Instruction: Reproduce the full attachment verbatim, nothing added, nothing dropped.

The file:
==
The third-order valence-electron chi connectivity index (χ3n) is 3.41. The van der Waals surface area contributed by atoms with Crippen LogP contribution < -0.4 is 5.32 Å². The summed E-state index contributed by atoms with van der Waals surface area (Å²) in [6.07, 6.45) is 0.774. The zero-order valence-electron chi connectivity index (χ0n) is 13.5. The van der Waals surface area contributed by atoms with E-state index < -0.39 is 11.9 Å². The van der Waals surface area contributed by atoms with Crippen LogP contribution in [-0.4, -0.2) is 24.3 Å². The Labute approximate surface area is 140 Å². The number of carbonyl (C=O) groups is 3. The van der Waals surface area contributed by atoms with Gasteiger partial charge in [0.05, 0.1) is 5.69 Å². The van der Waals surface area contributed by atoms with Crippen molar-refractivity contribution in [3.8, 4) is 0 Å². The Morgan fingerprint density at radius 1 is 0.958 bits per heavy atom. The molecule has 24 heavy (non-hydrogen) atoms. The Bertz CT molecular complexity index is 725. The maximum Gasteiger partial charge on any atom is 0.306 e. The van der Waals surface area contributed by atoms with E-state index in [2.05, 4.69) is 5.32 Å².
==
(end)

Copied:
The third-order valence-electron chi connectivity index (χ3n) is 3.41. The van der Waals surface area contributed by atoms with Crippen LogP contribution < -0.4 is 5.32 Å². The summed E-state index contributed by atoms with van der Waals surface area (Å²) in [6.07, 6.45) is 0.774. The zero-order valence-electron chi connectivity index (χ0n) is 13.5. The van der Waals surface area contributed by atoms with E-state index < -0.39 is 11.9 Å². The van der Waals surface area contributed by atoms with Crippen LogP contribution in [-0.4, -0.2) is 24.3 Å². The Labute approximate surface area is 140 Å². The number of carbonyl (C=O) groups is 3. The van der Waals surface area contributed by atoms with Gasteiger partial charge in [0.05, 0.1) is 5.69 Å². The van der Waals surface area contributed by atoms with Crippen molar-refractivity contribution in [3.8, 4) is 0 Å². The Morgan fingerprint density at radius 1 is 0.958 bits per heavy atom. The molecule has 24 heavy (non-hydrogen) atoms. The Bertz CT molecular complexity index is 725. The maximum Gasteiger partial charge on any atom is 0.306 e. The van der Waals surface area contributed by atoms with E-state index in [2.05, 4.69) is 5.32 Å².